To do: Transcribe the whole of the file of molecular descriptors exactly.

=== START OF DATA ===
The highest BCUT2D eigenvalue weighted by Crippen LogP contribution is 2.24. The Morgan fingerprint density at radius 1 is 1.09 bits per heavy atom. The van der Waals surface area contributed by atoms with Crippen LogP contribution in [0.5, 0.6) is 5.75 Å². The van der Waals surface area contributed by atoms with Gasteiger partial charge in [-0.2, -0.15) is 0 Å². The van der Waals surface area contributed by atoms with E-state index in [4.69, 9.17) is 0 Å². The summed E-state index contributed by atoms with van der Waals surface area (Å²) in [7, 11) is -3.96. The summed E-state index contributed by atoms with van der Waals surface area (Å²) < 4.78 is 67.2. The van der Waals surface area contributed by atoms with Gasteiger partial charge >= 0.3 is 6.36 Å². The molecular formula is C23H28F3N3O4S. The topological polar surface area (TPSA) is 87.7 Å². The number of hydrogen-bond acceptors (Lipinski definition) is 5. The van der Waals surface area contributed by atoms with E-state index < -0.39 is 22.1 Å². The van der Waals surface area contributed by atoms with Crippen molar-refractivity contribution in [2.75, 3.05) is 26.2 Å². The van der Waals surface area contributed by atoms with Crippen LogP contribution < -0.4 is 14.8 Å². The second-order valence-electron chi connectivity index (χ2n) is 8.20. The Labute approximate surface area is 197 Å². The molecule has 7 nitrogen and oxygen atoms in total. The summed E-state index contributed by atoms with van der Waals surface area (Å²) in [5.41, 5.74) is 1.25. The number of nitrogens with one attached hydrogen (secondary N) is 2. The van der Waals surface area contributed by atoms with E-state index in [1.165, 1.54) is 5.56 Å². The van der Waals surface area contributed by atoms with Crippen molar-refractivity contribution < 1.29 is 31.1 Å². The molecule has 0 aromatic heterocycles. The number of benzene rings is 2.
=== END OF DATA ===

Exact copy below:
The highest BCUT2D eigenvalue weighted by Crippen LogP contribution is 2.24. The Morgan fingerprint density at radius 1 is 1.09 bits per heavy atom. The van der Waals surface area contributed by atoms with Crippen LogP contribution in [0.5, 0.6) is 5.75 Å². The van der Waals surface area contributed by atoms with Gasteiger partial charge in [-0.2, -0.15) is 0 Å². The van der Waals surface area contributed by atoms with E-state index in [4.69, 9.17) is 0 Å². The summed E-state index contributed by atoms with van der Waals surface area (Å²) in [7, 11) is -3.96. The summed E-state index contributed by atoms with van der Waals surface area (Å²) < 4.78 is 67.2. The van der Waals surface area contributed by atoms with Gasteiger partial charge >= 0.3 is 6.36 Å². The molecular formula is C23H28F3N3O4S. The topological polar surface area (TPSA) is 87.7 Å². The number of hydrogen-bond acceptors (Lipinski definition) is 5. The van der Waals surface area contributed by atoms with E-state index < -0.39 is 22.1 Å². The van der Waals surface area contributed by atoms with Crippen molar-refractivity contribution in [2.75, 3.05) is 26.2 Å². The van der Waals surface area contributed by atoms with Crippen LogP contribution < -0.4 is 14.8 Å². The second-order valence-electron chi connectivity index (χ2n) is 8.20. The Labute approximate surface area is 197 Å². The molecule has 7 nitrogen and oxygen atoms in total. The summed E-state index contributed by atoms with van der Waals surface area (Å²) in [5.41, 5.74) is 1.25. The number of nitrogens with one attached hydrogen (secondary N) is 2. The van der Waals surface area contributed by atoms with E-state index in [1.165, 1.54) is 5.56 Å². The van der Waals surface area contributed by atoms with Crippen molar-refractivity contribution < 1.29 is 31.1 Å². The molecule has 0 aromatic heterocycles. The number of benzene rings is 2.